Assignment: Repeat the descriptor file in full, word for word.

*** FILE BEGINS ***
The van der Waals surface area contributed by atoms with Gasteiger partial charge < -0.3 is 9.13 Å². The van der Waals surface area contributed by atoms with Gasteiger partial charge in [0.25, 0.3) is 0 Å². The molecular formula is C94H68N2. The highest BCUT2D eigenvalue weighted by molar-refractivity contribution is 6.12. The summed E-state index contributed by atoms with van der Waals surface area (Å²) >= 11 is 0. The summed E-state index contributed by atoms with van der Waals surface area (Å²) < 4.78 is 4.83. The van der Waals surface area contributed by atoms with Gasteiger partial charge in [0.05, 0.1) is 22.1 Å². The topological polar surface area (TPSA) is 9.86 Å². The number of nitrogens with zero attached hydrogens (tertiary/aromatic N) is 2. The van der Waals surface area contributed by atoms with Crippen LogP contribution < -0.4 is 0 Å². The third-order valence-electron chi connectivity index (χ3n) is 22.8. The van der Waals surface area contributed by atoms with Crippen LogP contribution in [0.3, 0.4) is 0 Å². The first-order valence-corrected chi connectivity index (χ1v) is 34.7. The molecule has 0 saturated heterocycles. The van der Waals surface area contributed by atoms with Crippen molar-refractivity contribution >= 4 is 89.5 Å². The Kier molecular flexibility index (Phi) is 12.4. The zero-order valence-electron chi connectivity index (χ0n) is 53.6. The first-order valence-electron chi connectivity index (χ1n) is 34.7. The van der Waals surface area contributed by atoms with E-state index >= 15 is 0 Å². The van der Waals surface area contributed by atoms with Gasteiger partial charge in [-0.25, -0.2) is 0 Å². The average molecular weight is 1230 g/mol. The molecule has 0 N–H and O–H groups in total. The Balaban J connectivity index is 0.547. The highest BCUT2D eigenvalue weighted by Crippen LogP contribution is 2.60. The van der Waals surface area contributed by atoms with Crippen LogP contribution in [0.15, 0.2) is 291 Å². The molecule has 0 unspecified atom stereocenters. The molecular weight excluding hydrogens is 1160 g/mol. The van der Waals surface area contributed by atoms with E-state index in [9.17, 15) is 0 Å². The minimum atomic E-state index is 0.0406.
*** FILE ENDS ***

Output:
The van der Waals surface area contributed by atoms with Gasteiger partial charge < -0.3 is 9.13 Å². The van der Waals surface area contributed by atoms with Gasteiger partial charge in [0.25, 0.3) is 0 Å². The molecular formula is C94H68N2. The highest BCUT2D eigenvalue weighted by molar-refractivity contribution is 6.12. The summed E-state index contributed by atoms with van der Waals surface area (Å²) >= 11 is 0. The summed E-state index contributed by atoms with van der Waals surface area (Å²) < 4.78 is 4.83. The van der Waals surface area contributed by atoms with Gasteiger partial charge in [0.05, 0.1) is 22.1 Å². The topological polar surface area (TPSA) is 9.86 Å². The number of nitrogens with zero attached hydrogens (tertiary/aromatic N) is 2. The van der Waals surface area contributed by atoms with Crippen LogP contribution < -0.4 is 0 Å². The third-order valence-electron chi connectivity index (χ3n) is 22.8. The van der Waals surface area contributed by atoms with Crippen LogP contribution in [0.3, 0.4) is 0 Å². The first-order valence-corrected chi connectivity index (χ1v) is 34.7. The molecule has 0 saturated heterocycles. The van der Waals surface area contributed by atoms with Crippen molar-refractivity contribution >= 4 is 89.5 Å². The Kier molecular flexibility index (Phi) is 12.4. The zero-order valence-electron chi connectivity index (χ0n) is 53.6. The first-order valence-electron chi connectivity index (χ1n) is 34.7. The van der Waals surface area contributed by atoms with E-state index >= 15 is 0 Å². The van der Waals surface area contributed by atoms with Gasteiger partial charge in [-0.25, -0.2) is 0 Å². The average molecular weight is 1230 g/mol. The molecule has 0 N–H and O–H groups in total. The Balaban J connectivity index is 0.547. The highest BCUT2D eigenvalue weighted by Crippen LogP contribution is 2.60. The van der Waals surface area contributed by atoms with Crippen LogP contribution in [0.15, 0.2) is 291 Å². The molecule has 0 unspecified atom stereocenters. The molecular weight excluding hydrogens is 1160 g/mol. The van der Waals surface area contributed by atoms with E-state index in [9.17, 15) is 0 Å². The minimum atomic E-state index is 0.0406.